These shifts in operating environment are triggering a shift in individual behaviours too: ardent, shared commitment has been replaced by arms-length commitment; the emphasis on complementary leadership skills has been replaced by individual specialist skills; collective interest has been replaced by self-interest. Friendship, trust and shared experience are things of the past.

A shift in development focus is needed

So, if the team as we once knew it is dead, team development as we once knew it has been rendered largely impotent and the potential for so-called 'high-performance teams' is not being realised, how do we enable these high-impact productive outcome deliverers (our 'PODs') to do what they were formed to do at optimal capacity?

Professor Peter Hawkins, in his work on transformational leadership, has determined that high-performing leadership teams must be effective in five core disciplines: the 'commissioning' of the team; its 'clarity' around mission; the ability to 'co-create' and to 'connect' with staff and stakeholders, and the capacity to build upon its 'core learning', by standing back and reflecting on improving its own performance2. In relatively smaller, static leadership teams, there might be a small hope of achieving this. For every other type of team, though, the inferred status required for these five disciplines to become embedded might never be achieved.

In this fluctuating environment, it is clear that a fundamental shift needs to take place from an insular focus on how well an individual team functions at a certain point in time and in relation to a specific project, to a much more strategic focus on how swiftly and effectively 'professional' POD members can modulate their behaviours and reassemble into these high-performing, outcome-driven delivery groups in any given context.

The key questions for anyone involved in the leadership, management and optimisation of team performance are:

  • when people are released from one POD to another, how do we ensure they have the skills to reform and contribute swiftly and effectively?
  • how do we instil in these POD members the determination and insight to continuously improve the productive capacity of every POD that they join?
  • how do we shift the mindset of every POD member from measuring their contribution by how much did I do? to measuring it by what value did I bring to delivering the desired outcomes?

High-performing teams need to be re-skilled

Somewhere betwixt the warm and cuddly focus of the team spirit era and the fiercely outcomes-orientated focus of the age of austerity, 'coaching culture' fever landed in the corporate psyche. A bit like the term 'high-performance teams', though, companies are still grappling with what the term 'coaching culture' actually means and how to move it beyond being a buzzword to a force for driving systemic performance and productivity enhancement.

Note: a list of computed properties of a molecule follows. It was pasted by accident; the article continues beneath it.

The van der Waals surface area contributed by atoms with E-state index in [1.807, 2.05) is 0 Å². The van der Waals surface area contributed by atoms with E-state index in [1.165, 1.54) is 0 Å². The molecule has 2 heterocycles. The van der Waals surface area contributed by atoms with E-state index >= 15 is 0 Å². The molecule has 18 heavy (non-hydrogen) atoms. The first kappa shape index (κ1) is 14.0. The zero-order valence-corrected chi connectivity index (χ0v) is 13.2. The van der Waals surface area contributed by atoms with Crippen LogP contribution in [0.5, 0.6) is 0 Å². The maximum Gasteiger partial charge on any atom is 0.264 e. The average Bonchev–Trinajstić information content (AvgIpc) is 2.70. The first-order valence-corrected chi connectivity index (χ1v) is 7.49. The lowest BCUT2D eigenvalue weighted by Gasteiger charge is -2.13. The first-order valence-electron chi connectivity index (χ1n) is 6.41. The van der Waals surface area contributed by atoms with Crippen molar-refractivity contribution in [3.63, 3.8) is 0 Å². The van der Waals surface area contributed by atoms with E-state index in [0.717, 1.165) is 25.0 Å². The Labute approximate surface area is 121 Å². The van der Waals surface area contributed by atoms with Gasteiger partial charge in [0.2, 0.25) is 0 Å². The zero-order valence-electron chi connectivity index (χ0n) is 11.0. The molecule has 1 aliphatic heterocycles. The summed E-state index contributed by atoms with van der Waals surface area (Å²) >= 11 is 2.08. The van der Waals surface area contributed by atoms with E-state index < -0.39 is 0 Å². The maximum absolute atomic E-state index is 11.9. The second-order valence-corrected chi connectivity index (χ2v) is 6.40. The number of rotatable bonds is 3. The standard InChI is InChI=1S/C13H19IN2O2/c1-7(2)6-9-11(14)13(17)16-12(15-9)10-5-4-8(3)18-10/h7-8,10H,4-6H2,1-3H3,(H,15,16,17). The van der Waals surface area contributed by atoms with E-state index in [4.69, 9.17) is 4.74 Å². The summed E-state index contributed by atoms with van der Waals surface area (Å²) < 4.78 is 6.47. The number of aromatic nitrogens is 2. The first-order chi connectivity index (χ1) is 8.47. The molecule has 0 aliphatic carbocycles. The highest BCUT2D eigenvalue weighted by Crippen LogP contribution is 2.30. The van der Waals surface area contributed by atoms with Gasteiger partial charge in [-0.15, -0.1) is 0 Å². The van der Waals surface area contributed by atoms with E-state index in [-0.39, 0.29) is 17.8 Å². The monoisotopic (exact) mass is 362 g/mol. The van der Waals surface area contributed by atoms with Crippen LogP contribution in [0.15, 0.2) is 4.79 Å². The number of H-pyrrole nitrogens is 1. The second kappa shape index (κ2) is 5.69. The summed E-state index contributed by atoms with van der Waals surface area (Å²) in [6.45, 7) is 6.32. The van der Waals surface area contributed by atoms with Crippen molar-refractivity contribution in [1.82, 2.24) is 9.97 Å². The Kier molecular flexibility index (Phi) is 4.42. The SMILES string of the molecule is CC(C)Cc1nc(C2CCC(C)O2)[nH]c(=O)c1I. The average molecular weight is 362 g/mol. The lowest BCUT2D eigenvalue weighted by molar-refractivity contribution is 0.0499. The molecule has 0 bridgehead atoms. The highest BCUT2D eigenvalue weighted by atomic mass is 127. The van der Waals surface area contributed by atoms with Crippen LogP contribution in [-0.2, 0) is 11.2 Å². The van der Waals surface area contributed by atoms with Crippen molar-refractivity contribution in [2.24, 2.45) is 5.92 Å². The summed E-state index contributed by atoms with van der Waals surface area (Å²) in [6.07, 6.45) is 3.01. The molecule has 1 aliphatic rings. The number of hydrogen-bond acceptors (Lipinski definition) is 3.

Coaching culture may have some way to go in many organisations, but the universal skillset required to enable full and effective participation and contribution across multiple groups will depend, in the main, on an enquiry-led approach, and this is at the heart of a developing a coaching culture.

An enquiry-led approach helps groups and individual group members to:

  • question preconceived assumptions
  • take ownership, and challenge the nature, of contribution
  • stimulate more creative, innovative and productive ways of thinking
  • develop the resilience to hit the ground running whatever the context
  • quickly establish the charter and operational parameters required to give the team the backbone, infrastructure, authority and teeth to deliver against objectives
  • unleash the capabilities to rise to the leading edge of productive capacity
  • unblock progress and quell the compulsion to brain dump ideas in favour of intelligent questioning.

The capacity to continually raise the bar in terms of innovation and commercial impact - the true mark of high performance - could be unleashed if every member of every type of team was equipped with the ability to ask insightful questions. The additional up-skilling and deployment of more thoroughly trained 'team coaches' , equipped to help the team (or POD) to continually focus on unblocking the progress to 'productive outcomes', will help these groups to revisit their core purpose  and the manner of their collective functioning to achieve optimum performance.

High-performance teams need to be unharnessed to excel

Let's take customer services, a classic example of the functional team. Our team is asked what needs to be done to drive up productivity levels. The answer would probably be 'to increase the percentage of customer queries resolved within a given period by a few points'. Defined by that overriding service metric, this response would be in line with the organisation's idea of what 'high performance' would look like.